Social cohesion in the UK is disintegrating in front of our eyes now that the catalytic effects of the referendum emerge.  Rich versus poor, privileged versus impoverished, celebrity versus ignored, mansioned versus homeless, metropolitan versus regional, posh versus chav, educated versus ignorant, articulate versus inarticulate, informed versus misinformed, young versus old … the list is endless.

Social cohesion in the UK is disintegrating in front of our eyes

However, the real confusion is nationality; what is the difference between being British and English?  This fault line is reinforced when overlaid with referendum voting patterns and the consequent constitutional crisis.  The hegemony of the majority English over the other 3 less numerous, yet equally legitimate nationalities, no longer stacks up; it has become meaningless.  If the truth were told, it has always been thus but a traditional fudge always prevailed and this evidently is no longer the case. 

The whole toxic immigration debate is the fifth dimension here.  London has over two hundred nationalities represented in its population; small numbers but infinitely diverse and global.  The nexus of the impact of globalisation is represented in London, not now only a national capital but in reality a global megalopolis, and growing.  It has an infinite appetite for people.  To deliver London's construction programme 60,000 artisans are needed now. 

Germany is not concerned about their so called “immigration crisis” because their need is for half a million additional people this year. 

The problem of social cohesion is home grown; it reflects the inability of society to adapt to vast global forces which need to be tapped rather than rejected with no plan for failure other than oblivion.  Taking back control to preserve indigenous low paid jobs will ensure that British workers keep their low grade and paid jobs for life whilst expertise is imported as required; that is called a low wage, third world economy!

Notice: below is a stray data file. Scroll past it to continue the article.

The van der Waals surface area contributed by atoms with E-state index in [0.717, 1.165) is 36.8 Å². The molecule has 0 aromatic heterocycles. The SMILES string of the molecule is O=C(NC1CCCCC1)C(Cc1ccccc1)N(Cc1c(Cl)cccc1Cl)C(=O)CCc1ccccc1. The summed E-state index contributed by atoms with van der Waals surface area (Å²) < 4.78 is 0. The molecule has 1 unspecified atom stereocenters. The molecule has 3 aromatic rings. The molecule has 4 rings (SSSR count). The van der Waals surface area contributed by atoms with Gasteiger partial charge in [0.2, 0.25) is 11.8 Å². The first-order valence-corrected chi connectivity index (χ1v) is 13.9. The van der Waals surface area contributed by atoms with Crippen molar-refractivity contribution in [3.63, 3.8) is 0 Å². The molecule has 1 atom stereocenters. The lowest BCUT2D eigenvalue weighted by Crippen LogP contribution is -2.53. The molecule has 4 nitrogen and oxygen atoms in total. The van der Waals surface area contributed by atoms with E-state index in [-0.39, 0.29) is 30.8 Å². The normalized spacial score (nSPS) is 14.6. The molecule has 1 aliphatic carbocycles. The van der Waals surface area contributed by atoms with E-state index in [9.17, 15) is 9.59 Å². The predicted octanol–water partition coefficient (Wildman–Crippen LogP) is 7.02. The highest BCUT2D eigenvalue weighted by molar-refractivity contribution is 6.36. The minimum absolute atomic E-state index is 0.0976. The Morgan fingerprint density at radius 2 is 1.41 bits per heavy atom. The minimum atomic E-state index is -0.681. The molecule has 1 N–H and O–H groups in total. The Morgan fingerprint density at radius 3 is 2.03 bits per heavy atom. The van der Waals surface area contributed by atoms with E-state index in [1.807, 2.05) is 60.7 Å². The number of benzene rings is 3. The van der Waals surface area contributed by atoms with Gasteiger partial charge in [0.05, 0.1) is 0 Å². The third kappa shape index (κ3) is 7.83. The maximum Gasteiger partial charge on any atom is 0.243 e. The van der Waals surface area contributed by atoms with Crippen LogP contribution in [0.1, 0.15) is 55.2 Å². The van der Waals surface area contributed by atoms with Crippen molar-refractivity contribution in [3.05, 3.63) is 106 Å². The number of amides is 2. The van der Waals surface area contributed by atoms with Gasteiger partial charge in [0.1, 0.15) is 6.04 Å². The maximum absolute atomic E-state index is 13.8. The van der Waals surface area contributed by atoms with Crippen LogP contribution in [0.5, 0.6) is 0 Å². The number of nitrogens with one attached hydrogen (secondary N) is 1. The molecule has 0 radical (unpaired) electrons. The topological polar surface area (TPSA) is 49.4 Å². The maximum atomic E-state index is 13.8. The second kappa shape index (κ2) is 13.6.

Continued interconnection of an ever smaller world, previously heralded as the “global village” is the key technological driver; cyberspace is here and its impact is omnipresent.  Moore's Law scythes through the previously accepted pace of technological change and it is the UK's failure to embrace this new global reality that has left swathes of the country wallowing in the debris of the first industrial revolution.  Communications in cyberspace, transport, business or governance have lagged demand and capability.  High speed internet has been slow to embed.  Road, rail, air and sea transport for people and goods is unfit for purpose. 

Clogged roads, no rail strategy, insufficient airport capacity and ebbing seaport infrastructure

Business has not been nibble to meet new challenges and governance has been slow to adopt the electronic age let alone cyberspace.  All this is rumbling along in piecemeal fashion; clogged roads, no rail strategy, insufficient airport capacity and ebbing seaport infrastructure compared to a pan European plan for all of this.  The 30-year delay in deciding the additional London runway, the flawed railway upgrade that does not include Scotland, Wales or Ireland contrasts starkly chimes sadly with the inability of government to upgrade governance to meet the demands of the cyber economy; the failure to administer the Health Service with a pan enterprise data base and processes to match. 

Failed technology application is the real failure to invest in Britain’s future.

The real fault line in the UK post-BREXIT is the constitutional and legal Armageddon which awaits.   This is not about nationalism, it is about rational governance which is fit for purpose.  It is about consistent legal structures within the Nation State. 

The best example of this utter mess which has resulted from tactical tinkering rather than strategic thought and planning is exemplified by the “Mid Lothian Question”.  The real problem is that there is no English Parliament and not the popular view that the smaller component nations do not have enough localised power.  The lack of a consistent unified governance structure is at the heart of these divisions. 

... exacerbated by an arcane and archaic voting system specifically adapted to support a bipolar political landscape

In this strategy desert everything is possible except a workable solution which is exacerbated by an arcane and archaic voting system specifically adapted to support a bipolar political landscape.  Having no firm foundation to view local constitutional issues, it is virtually impossible to embrace supranational concepts of democratic governance.  How can a nation which has a totally undemocratic and fully appointed Upper House even conceive of a democratic tripodal international governance construct?  The equation is unsolvable.

Britain will emerge as a further diminished place

In summary, BREXIT has focused upon the depth of Britain's bankruptcy; a country which cannot come to terms with globalisation and its impact upon itself and its position in the world.  Too much time trying to punch above its weight, it has now over reached itself. 

Once BREXITEER euphoria has run its course, destroyed its proponents and architects, Britain will emerge as a further diminished place. 

Historians will see it as the Waterloo of all campaigns following on neatly from Suez, end of century adventurism in the Middle East and indeed, in the longer cycle, a repetition of the colonial wars in North America, South Africa and Afghanistan. 

They say that pride comes before a fall; in this case total arrogance precedes disaster and oblivion.